Is There Any Irony in Yoga Lifestyle Culture?



The other day I peeped this NYT online exclusive titled “How to Live Without Irony” by Christy Wamploe. The piece begins with a slightly rehashed rant about hipsters that, from the perspective of any humble can of PBR, reads a little bit tired. Much is made about how awful the hipster is (they are) and how if you were born in the seventies, participated in making grunge music, watched the crumbling of the Berlin Wall on TV, and didn’t laugh nervously when 9-11 happened, than you’ve got bigger social cajones (we do) than someone born in the mid-to-late eighties.

The piece does eventually pick up steam, throwing some heavy duty barbs at irony for being a veritable social pathology:

“While we have gained some skill sets (multitasking, technological savvy), other skills have suffered: the art of conversation, the art of looking at people, the art of being seen, the art of being present. Our conduct is no longer governed by subtlety, finesse, grace and attention, all qualities more esteemed in earlier decades. Inwardness and narcissism now hold sway.”

And, is most un-subtle in its warnings against the dangers of such a universal condition:

“People may choose to continue hiding behind the ironic mantle, but this choice equals a surrender to commercial and political entities more than happy to act as parents for a self-infantilizing citizenry.”


Irony at its best employs healthy doses of self-critique, meta-self-critique, humor, awareness of one’s place in the world, and plenty of on-top-of-my-game-ness. All decent enough qualities. At its worst it’s an excuse for people to shrug responsibility for their behavior and choices. When everything becomes commentary—as an aging out-of-the-loop mystery human once said—there is no owning of one’s place in the world.



This got me thinking about the always-very-serious-’cause-this-is-important-and-spiritual yoga lifestyle culture, and how rarely I’ve come across any real irony being employed by its superstar mavens. I started to think back to two weeks ago and our article on David Newman’s latest save the earth jam (that is admittedly still kinda stuck in my head) and how terribly un-ironic it is. I mean, sure, I find a room full of twirling nouveau-hippies wanting to save the world from an apocalypse that could very easily be brought on by the very music they are twirling to as a display of irony.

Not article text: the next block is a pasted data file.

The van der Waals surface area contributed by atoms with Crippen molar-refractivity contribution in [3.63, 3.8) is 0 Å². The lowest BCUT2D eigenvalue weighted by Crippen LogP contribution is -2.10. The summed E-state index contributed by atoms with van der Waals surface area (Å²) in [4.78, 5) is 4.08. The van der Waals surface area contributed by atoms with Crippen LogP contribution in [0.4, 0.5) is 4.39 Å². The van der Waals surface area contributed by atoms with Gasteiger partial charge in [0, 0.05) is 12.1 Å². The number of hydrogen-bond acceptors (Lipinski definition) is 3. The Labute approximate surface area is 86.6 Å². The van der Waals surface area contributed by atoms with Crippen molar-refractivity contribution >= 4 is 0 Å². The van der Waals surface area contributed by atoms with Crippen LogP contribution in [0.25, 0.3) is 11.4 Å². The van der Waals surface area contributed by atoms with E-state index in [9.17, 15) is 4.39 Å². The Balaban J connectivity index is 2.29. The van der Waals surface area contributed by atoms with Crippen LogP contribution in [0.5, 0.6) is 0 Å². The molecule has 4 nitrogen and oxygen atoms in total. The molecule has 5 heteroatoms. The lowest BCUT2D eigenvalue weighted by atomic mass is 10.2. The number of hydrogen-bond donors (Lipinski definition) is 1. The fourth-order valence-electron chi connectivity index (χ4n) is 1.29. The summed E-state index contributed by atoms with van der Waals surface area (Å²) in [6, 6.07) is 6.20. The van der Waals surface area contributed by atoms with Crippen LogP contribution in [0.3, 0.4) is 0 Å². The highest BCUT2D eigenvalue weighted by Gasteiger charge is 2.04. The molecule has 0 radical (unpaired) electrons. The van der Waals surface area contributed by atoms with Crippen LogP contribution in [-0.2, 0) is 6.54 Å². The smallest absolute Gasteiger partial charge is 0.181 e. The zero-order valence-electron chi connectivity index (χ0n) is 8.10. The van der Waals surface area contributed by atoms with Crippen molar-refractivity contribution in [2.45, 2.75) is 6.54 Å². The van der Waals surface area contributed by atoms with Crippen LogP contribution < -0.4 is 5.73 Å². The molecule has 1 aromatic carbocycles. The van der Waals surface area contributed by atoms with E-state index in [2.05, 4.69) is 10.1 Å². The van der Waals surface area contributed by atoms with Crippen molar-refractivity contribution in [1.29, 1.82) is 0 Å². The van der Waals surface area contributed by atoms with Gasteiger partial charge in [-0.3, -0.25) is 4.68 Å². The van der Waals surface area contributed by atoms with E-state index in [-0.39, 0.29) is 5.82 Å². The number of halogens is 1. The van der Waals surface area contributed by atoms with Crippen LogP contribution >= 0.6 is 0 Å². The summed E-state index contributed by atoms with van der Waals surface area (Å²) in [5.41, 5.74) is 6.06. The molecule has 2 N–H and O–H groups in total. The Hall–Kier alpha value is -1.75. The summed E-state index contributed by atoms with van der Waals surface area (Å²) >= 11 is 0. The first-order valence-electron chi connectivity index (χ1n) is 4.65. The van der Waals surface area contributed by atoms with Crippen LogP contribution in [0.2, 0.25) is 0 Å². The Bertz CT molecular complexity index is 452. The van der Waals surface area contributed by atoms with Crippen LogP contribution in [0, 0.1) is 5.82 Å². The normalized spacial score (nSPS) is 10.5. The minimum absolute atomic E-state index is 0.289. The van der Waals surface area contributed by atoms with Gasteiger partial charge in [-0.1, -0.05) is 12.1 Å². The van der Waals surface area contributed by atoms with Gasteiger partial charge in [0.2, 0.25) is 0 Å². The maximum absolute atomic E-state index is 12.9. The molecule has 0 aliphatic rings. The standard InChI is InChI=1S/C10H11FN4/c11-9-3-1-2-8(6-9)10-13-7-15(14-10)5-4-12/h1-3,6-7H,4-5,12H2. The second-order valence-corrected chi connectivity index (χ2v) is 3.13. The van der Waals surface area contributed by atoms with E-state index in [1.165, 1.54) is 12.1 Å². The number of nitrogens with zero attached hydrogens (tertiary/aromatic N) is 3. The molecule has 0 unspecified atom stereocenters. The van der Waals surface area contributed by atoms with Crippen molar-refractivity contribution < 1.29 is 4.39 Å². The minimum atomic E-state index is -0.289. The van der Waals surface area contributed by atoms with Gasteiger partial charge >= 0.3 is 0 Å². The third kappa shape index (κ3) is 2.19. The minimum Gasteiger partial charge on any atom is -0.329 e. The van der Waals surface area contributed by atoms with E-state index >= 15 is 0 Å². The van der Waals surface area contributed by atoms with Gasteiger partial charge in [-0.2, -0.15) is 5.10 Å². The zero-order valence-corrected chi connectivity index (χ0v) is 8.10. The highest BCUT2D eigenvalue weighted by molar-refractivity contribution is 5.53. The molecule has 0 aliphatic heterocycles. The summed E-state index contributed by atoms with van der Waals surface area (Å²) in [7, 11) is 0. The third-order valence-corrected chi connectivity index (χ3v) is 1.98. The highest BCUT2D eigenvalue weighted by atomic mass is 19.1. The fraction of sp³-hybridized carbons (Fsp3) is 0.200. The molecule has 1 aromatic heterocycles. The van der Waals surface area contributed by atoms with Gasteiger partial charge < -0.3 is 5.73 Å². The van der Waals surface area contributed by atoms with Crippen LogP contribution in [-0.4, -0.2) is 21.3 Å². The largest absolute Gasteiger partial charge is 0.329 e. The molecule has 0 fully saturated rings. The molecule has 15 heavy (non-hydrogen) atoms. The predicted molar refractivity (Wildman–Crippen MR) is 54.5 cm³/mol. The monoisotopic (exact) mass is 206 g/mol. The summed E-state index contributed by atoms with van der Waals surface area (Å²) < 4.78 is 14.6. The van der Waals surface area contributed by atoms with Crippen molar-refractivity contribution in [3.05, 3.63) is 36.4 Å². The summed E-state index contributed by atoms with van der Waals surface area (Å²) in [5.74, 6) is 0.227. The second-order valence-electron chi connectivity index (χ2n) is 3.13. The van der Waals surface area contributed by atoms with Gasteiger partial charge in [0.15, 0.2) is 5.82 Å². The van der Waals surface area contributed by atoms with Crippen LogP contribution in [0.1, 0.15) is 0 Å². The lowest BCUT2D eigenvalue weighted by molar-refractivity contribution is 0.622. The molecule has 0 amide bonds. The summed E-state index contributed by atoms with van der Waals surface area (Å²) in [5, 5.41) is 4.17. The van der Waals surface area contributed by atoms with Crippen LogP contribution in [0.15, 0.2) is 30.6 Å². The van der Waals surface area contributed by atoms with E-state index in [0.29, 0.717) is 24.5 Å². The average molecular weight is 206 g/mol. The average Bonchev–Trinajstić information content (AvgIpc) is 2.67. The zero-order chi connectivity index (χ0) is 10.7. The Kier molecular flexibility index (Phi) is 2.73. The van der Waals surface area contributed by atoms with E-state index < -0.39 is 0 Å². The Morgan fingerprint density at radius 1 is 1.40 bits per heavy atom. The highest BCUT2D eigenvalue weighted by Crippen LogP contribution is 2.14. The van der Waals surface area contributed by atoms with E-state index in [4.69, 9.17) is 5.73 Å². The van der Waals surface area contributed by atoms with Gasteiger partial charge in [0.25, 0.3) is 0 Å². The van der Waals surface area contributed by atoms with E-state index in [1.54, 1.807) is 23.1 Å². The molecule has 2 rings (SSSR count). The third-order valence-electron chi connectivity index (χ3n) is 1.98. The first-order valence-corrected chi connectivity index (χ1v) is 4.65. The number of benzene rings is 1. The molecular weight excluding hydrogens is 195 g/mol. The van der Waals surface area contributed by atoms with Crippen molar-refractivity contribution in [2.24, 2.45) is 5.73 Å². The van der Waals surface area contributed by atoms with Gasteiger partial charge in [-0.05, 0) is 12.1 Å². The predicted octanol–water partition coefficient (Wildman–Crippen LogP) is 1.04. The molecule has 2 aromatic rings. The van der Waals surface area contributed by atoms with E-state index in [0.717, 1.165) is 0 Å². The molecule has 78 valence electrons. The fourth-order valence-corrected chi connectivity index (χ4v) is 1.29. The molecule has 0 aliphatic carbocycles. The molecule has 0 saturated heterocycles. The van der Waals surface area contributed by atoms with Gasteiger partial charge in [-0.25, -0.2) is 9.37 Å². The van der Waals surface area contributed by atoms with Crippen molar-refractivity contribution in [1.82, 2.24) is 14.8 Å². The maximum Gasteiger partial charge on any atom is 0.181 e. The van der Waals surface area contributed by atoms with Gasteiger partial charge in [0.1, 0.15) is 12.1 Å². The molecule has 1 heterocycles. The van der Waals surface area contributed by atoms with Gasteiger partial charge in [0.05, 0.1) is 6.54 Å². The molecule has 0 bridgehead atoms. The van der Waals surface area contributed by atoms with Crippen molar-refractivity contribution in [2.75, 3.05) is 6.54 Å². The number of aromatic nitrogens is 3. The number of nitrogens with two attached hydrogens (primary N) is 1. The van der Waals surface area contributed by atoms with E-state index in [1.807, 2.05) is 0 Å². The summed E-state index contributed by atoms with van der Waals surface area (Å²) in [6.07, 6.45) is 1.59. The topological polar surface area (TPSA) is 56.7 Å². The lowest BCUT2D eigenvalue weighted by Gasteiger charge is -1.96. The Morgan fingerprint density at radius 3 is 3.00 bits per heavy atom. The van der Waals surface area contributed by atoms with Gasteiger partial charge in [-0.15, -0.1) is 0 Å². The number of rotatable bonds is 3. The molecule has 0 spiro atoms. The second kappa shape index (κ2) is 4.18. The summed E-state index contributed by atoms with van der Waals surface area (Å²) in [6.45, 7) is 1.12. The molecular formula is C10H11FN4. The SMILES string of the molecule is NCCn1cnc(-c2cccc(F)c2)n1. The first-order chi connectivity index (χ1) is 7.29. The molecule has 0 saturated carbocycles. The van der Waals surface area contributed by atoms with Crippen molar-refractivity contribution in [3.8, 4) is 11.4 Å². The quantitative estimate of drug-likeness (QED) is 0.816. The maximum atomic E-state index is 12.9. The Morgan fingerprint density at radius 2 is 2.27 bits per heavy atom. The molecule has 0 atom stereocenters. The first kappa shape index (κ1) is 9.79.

A room full of apocalyptic storms....

A room full of apocalyptic storms….

But, I don’t think they do. Why? Because commercially-minded yoga lifestylist people are very serious about being yoga people. Nothing they do is ironic, because, not only do they own their behavior—in contrast to the hipster who disowns his behavior—but, the yoga lifestylist hoards his identity and behavior like a spiritual miser.





Now, usually I’d be eternally pleased to find a subculture devoid of that uninspiring Frankenfauxhemianism known as irony. But, when it comes to commercial yoga culture, I’m not so sure. With all the potential appropriation faux pas’ going on, you might think a little self-reference might do a yoga-body good.

I mean, this should be at least partially ironic, right?



Anyway, just thinking aloud.


NOTE: The front page image of a reverse question mark is known as a percontation point and has been proposed as a form of punctuation to denote either a rhetorical question or irony (depending on which linguist you’re speaking to).


  1. At the very least, some existential irony is in order: “I’m here on this earth, and I’m beginning to get over it”

    Maybe that’s reserved for mature people, though ….

  2. Yoga Whelp

    Maybe we need a new adjective: “ironeous” Situations or people filled with a depressing sense of unacknowledged irony.

  3. Linda-Sama

    that photo of Shiva Rea…..really? I mean, REALLY?!?

  4. True irony need not be a contradiction. True irony can be very serious. Not seriousness as a veil for well meaning intent, but seriousness born from the content itself. To suggest that irony excludes subtlety (as in the above NYT quotes) is to understand neither irony nor subtlety. Irony unto itself implodes. True irony is always in reference to a deeper, wider context and therefore provides a necessarily subversive method of destabilizing a context that has closed upon itself. It does this via gnawing on the bone of predominant assumptions, assumptions that provide false buffers for hunger. True irony exposes cultural malnutrition.

    • I agree with this. I think we taped the subtlety aspect in our “irony at its best… ” part. Maybe not enough. But, yes! Irony can be extremely subtle.

    • Yoga Whelp

      There are plenty of ironies that seem small and unintended as wider social commentary? I think your own definition of irony – which is more “intentional” – may actually blend into something else — satire. Another somewhat lost art form.

      One definition is as follows:

      “Satire is the exposure of the vices or follies of an individual, a group, an institution, an idea, a society, etc., usually with a view to correcting it. Satirists frequently use irony.”

      • Sorry can’t seem to post up top.